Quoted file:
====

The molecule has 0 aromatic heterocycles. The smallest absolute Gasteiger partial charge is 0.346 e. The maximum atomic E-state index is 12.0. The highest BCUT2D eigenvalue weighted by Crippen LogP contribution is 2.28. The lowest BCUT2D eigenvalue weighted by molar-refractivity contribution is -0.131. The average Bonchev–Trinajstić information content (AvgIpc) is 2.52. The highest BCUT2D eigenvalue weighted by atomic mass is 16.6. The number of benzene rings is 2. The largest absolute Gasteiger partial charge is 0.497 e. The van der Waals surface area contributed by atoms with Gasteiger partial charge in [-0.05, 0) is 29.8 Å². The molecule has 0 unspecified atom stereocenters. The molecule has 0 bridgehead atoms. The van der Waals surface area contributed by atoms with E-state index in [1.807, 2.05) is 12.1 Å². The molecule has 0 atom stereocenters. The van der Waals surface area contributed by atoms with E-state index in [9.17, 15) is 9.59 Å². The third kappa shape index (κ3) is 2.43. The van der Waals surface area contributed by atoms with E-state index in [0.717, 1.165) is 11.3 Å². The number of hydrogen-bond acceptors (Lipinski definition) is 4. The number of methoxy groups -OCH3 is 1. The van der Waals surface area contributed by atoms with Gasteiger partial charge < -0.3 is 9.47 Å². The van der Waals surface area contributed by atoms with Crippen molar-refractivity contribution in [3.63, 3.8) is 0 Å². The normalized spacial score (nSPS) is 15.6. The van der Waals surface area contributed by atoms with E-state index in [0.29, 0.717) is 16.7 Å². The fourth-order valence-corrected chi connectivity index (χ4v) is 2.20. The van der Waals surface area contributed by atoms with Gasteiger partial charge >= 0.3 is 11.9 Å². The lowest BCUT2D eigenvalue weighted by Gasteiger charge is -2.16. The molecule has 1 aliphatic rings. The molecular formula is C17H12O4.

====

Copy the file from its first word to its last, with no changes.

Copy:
The molecule has 0 aromatic heterocycles. The smallest absolute Gasteiger partial charge is 0.346 e. The maximum atomic E-state index is 12.0. The highest BCUT2D eigenvalue weighted by Crippen LogP contribution is 2.28. The lowest BCUT2D eigenvalue weighted by molar-refractivity contribution is -0.131. The average Bonchev–Trinajstić information content (AvgIpc) is 2.52. The highest BCUT2D eigenvalue weighted by atomic mass is 16.6. The number of benzene rings is 2. The largest absolute Gasteiger partial charge is 0.497 e. The van der Waals surface area contributed by atoms with Gasteiger partial charge in [-0.05, 0) is 29.8 Å². The molecule has 0 unspecified atom stereocenters. The molecule has 0 bridgehead atoms. The van der Waals surface area contributed by atoms with E-state index in [1.807, 2.05) is 12.1 Å². The molecule has 0 atom stereocenters. The van der Waals surface area contributed by atoms with E-state index in [9.17, 15) is 9.59 Å². The third kappa shape index (κ3) is 2.43. The van der Waals surface area contributed by atoms with E-state index in [0.717, 1.165) is 11.3 Å². The number of hydrogen-bond acceptors (Lipinski definition) is 4. The number of methoxy groups -OCH3 is 1. The van der Waals surface area contributed by atoms with Gasteiger partial charge < -0.3 is 9.47 Å². The van der Waals surface area contributed by atoms with Crippen molar-refractivity contribution in [3.63, 3.8) is 0 Å². The normalized spacial score (nSPS) is 15.6. The van der Waals surface area contributed by atoms with E-state index in [0.29, 0.717) is 16.7 Å². The fourth-order valence-corrected chi connectivity index (χ4v) is 2.20. The van der Waals surface area contributed by atoms with Gasteiger partial charge >= 0.3 is 11.9 Å². The lowest BCUT2D eigenvalue weighted by Gasteiger charge is -2.16. The molecule has 1 aliphatic rings. The molecular formula is C17H12O4.